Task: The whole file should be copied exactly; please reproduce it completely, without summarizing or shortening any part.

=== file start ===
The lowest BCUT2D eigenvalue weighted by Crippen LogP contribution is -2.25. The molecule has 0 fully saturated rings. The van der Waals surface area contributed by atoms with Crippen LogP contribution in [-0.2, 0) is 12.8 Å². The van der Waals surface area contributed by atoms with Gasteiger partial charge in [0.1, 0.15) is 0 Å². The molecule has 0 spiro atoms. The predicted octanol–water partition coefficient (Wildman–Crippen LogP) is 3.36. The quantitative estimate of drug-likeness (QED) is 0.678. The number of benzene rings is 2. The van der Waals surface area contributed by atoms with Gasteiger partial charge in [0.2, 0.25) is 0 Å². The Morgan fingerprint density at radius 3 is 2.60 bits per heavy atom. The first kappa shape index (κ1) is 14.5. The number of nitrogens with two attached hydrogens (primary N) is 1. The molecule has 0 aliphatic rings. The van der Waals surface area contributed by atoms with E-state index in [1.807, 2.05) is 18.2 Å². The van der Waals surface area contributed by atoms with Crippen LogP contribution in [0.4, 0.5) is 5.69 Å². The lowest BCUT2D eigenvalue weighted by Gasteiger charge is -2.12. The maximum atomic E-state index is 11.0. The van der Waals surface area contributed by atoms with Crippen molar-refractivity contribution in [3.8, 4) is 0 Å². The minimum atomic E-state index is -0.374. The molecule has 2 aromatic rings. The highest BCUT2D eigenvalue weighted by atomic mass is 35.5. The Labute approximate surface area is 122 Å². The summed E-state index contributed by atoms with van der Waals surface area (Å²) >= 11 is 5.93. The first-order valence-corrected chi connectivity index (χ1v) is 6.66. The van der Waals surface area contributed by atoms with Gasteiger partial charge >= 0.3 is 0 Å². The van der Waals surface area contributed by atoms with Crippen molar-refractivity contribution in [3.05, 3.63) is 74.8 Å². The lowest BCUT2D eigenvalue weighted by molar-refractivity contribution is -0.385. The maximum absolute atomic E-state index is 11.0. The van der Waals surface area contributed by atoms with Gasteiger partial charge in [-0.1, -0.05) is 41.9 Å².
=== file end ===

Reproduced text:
The lowest BCUT2D eigenvalue weighted by Crippen LogP contribution is -2.25. The molecule has 0 fully saturated rings. The van der Waals surface area contributed by atoms with Crippen LogP contribution in [-0.2, 0) is 12.8 Å². The van der Waals surface area contributed by atoms with Gasteiger partial charge in [0.1, 0.15) is 0 Å². The molecule has 0 spiro atoms. The predicted octanol–water partition coefficient (Wildman–Crippen LogP) is 3.36. The quantitative estimate of drug-likeness (QED) is 0.678. The number of benzene rings is 2. The van der Waals surface area contributed by atoms with Gasteiger partial charge in [0.2, 0.25) is 0 Å². The Morgan fingerprint density at radius 3 is 2.60 bits per heavy atom. The first kappa shape index (κ1) is 14.5. The number of nitrogens with two attached hydrogens (primary N) is 1. The molecule has 0 aliphatic rings. The van der Waals surface area contributed by atoms with E-state index in [1.807, 2.05) is 18.2 Å². The van der Waals surface area contributed by atoms with Crippen LogP contribution in [0.4, 0.5) is 5.69 Å². The lowest BCUT2D eigenvalue weighted by Gasteiger charge is -2.12. The maximum atomic E-state index is 11.0. The van der Waals surface area contributed by atoms with Crippen molar-refractivity contribution in [3.8, 4) is 0 Å². The minimum atomic E-state index is -0.374. The molecule has 2 aromatic rings. The highest BCUT2D eigenvalue weighted by atomic mass is 35.5. The Labute approximate surface area is 122 Å². The summed E-state index contributed by atoms with van der Waals surface area (Å²) >= 11 is 5.93. The first-order valence-corrected chi connectivity index (χ1v) is 6.66. The van der Waals surface area contributed by atoms with Gasteiger partial charge >= 0.3 is 0 Å². The van der Waals surface area contributed by atoms with Crippen molar-refractivity contribution in [3.05, 3.63) is 74.8 Å². The lowest BCUT2D eigenvalue weighted by molar-refractivity contribution is -0.385. The maximum absolute atomic E-state index is 11.0. The van der Waals surface area contributed by atoms with Gasteiger partial charge in [-0.1, -0.05) is 41.9 Å².